A Treatise of Commerce, Wherin are shewed the commodies arising by a wel ordered, and ruled trade, Such as that of the Societie of Merchants Adventurers is proved to bee, written principallie for the better information of those who doubt of the Necessarienes of the said Societie in the State of the Realme of Englande.
Middleburgh, Richard Schilders, Printer to the States of Zeland 1601
Quarto, 17th century panelled calf, rebacked, (4) + 178pp, without the errata, title within typographical woodcut border with printers device, woodcut initials, author’s presentation inscription in ink on the initial blank signed and dated Middelbroughe 28 Decembris 160(1)
Provenance: 1.Sir Leonard Halliday [d.1612] merchant adventurer, Mayor of London, 10 line presentation inscription from the author. 2. Book plate of Charles Montagu, Earl of Halifax [1661-1715], first Chancellor of the Exchequer, and father of the Bank of England.
Very rare STC 25330. Kress 243 Appleby, Economic Thought & Ideology in 17th Century England, pp.94,105-106, 116. Hecksher, Mercantilism I, pp,270, 423, 428-429; II, pp.62, 95, 100, 131. Schumpeter, pp.306, 339-340. Palgrave III,p.665.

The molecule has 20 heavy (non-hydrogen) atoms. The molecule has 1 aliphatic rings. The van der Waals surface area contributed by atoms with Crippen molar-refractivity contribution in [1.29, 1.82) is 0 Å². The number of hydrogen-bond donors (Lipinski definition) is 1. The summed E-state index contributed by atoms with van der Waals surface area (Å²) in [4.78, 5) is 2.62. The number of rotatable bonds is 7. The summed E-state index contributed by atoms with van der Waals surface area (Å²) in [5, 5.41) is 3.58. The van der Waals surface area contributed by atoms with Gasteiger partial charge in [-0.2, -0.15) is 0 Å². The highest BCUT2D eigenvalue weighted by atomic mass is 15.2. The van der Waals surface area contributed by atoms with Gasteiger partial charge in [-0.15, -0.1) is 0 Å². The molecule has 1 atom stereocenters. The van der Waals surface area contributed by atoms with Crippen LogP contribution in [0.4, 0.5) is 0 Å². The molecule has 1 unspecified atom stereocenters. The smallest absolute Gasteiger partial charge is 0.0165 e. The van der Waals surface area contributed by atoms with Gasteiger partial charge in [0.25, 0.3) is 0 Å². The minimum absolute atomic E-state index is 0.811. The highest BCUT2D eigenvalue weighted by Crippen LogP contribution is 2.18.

First edition, with remarkable 10 line author’s presentation inscription [see below].
To the right worshipfull, grave and
prudent Senator, and one of the Fathers
of the farre renomnpned [i.e. renowned] Fellowshippe
of Merchant Adventurers of England Mr
Leonard Hallidaie Esquire and Alderman
of the Cittye of Londone[,] John Wheeler
once and still his servant sendeth this
his simple woork with heartye wishes of
all happiness and longe lyfe to hym and hys.
Middelbroughe 28 Decembris anno 160
Wheeler was Secretary of t6he Society of Merchant Adventurers of England – the strongest of the ‘regulated’ trading companies. First published as a defence of the Society at Middleburgh in 1601 and reissued in the same year in London. Hotchkiss describes this book “as the earliest important example of corporation publicity…a piece of commercial propaganda…an important milestone in the development of marketing…It represents the characteristically medieval theory of the trade monopoly, bolstered by monarchical authority and jealously guarded against competition”. Written to show the superiority of the Merchant Adventurers over unorganised traders, Wheeler argued that competition among merchants was minimized, that the large fleets employed by such a company secured commerce, increased exports, cheapened imports, raised the customs revenue, and benefited the nation in time of war. The book contains a detailed account of alliances with the Low Countries, trade with Antwerp and survey of trade between England and the Hanse towns, with a refutation of the charge against the Merchant Adventurers of being monopolists.